The birth of the first “test tube” baby, Louise Brown, in 1978 was deemed immoral by, among others, the Vatican and Nobel laureate James Watson. “I am not a wizard or a Frankenstein,” said Dr Patrick Steptoe, the gynaecologist involved in the creation of Louise Brown.

These examples show that what society considers morally permissible evolves with time. They also point to the need to dissect our gut reactions.

Greater risk

In one sense, the computer screen in front of you is unnatural. It is the product of man’s ingenuity. So too is an umbrella. Distinguishing the natural from the unnatural is not an easy task.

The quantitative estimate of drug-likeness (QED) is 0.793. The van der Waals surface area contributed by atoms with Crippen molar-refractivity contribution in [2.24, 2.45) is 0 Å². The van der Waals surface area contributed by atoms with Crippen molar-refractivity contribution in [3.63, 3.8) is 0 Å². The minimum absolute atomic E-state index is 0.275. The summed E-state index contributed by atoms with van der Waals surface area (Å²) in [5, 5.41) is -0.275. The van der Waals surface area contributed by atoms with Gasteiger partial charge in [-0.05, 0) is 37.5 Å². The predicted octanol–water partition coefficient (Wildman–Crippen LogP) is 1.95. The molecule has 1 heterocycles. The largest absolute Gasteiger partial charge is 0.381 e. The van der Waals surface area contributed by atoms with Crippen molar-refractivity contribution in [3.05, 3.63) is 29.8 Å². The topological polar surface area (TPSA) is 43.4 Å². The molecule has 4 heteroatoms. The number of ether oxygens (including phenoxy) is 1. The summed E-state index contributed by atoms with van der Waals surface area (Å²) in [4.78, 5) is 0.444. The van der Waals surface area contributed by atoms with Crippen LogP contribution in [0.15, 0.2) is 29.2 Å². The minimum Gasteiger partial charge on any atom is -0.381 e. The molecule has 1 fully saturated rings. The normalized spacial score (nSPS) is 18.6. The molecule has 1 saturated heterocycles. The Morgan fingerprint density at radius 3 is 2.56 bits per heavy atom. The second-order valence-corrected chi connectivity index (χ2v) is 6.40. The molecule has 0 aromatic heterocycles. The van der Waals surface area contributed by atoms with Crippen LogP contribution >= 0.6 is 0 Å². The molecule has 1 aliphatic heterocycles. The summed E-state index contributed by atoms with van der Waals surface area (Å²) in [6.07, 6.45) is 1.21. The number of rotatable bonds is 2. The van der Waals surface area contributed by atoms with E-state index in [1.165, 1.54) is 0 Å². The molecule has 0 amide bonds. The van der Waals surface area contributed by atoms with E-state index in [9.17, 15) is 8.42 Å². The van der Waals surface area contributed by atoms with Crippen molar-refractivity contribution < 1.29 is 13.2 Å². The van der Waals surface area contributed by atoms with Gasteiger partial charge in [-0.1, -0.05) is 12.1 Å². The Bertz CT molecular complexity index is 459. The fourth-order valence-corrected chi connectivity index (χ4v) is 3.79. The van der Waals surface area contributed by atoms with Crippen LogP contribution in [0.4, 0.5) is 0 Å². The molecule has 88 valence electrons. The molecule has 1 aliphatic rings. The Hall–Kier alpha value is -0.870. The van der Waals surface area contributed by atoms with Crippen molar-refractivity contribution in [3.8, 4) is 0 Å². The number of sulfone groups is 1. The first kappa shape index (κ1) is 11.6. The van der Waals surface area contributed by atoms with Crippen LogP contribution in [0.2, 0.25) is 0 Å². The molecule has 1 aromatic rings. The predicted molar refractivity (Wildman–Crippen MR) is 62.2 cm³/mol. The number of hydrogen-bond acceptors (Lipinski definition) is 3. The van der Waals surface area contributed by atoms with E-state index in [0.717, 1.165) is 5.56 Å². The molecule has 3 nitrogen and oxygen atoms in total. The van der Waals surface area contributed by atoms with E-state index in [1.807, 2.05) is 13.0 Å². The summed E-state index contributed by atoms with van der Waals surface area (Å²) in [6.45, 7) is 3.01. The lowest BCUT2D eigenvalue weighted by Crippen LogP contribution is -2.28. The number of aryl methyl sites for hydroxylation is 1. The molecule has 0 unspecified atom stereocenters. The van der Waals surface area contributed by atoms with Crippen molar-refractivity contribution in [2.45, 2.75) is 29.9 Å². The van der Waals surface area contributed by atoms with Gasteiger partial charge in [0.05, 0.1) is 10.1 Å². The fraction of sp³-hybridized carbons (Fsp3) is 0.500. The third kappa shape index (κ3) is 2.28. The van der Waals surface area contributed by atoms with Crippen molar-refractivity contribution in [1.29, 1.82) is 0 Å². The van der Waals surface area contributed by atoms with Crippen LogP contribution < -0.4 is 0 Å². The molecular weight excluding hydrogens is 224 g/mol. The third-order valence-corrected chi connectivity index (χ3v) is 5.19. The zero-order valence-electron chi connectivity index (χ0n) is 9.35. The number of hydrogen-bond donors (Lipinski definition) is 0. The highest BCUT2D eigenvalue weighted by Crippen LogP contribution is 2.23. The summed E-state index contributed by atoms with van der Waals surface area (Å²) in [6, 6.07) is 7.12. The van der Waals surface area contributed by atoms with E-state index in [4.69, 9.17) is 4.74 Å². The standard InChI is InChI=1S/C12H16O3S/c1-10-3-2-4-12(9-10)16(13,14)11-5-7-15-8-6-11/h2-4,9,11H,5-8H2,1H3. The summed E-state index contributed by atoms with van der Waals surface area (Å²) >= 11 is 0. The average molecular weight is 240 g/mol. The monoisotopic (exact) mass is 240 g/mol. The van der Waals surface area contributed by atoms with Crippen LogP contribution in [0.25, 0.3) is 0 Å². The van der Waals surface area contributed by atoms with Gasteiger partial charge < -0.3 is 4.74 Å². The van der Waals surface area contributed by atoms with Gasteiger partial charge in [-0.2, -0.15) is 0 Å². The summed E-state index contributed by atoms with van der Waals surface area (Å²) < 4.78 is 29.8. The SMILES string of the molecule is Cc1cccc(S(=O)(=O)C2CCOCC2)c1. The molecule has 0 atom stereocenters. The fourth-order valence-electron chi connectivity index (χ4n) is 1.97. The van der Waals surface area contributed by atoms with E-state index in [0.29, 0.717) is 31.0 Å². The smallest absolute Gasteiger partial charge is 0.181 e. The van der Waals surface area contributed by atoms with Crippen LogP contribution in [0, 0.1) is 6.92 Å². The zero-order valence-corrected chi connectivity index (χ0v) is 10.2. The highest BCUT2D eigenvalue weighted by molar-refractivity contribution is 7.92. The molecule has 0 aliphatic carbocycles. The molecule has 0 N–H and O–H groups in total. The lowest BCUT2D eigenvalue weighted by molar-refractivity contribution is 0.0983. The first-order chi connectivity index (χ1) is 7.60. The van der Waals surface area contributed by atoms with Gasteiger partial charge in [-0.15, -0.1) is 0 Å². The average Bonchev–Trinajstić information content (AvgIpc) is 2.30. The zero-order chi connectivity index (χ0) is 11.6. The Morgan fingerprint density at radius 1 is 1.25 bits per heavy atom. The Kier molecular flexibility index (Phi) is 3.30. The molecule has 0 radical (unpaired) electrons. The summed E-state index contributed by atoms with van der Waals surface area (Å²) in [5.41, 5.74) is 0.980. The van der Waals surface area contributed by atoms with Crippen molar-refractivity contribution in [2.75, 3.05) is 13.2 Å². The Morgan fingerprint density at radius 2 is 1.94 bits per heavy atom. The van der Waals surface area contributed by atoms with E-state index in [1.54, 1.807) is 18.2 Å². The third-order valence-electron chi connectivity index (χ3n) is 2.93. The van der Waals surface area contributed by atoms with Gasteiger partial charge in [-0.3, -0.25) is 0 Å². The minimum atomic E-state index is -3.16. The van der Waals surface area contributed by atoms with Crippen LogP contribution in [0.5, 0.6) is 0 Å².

Can we say that keeping people alive on life support or resuscitating them when they would otherwise have died is natural, but that enabling an older woman to conceive a child is not?

Both are trying to “remedy” the natural ravages of ageing. If we accept that both can be viewed as unnatural, we must appeal to something else to justify treating them differently.

Assisted reproduction, like virtually all medical procedures, carries a risk of harm. The treatment, usually requiring several cycles of IVF, is hard on women emotionally and physically. At 60, the impact is likely to be greater than at 30.

Yet, in a liberal democracy, individuals are to a large extent allowed to incur even significant risk as long as this does not harm others.

“Over himself, over his own body and mind, the individual is sovereign,” wrote the 19th Century philosopher John Stuart Mill.The problem is that assisted reproduction involves a third party - -the potential child. He or she cannot consent to the risk of harm. Neither, of course, can any baby.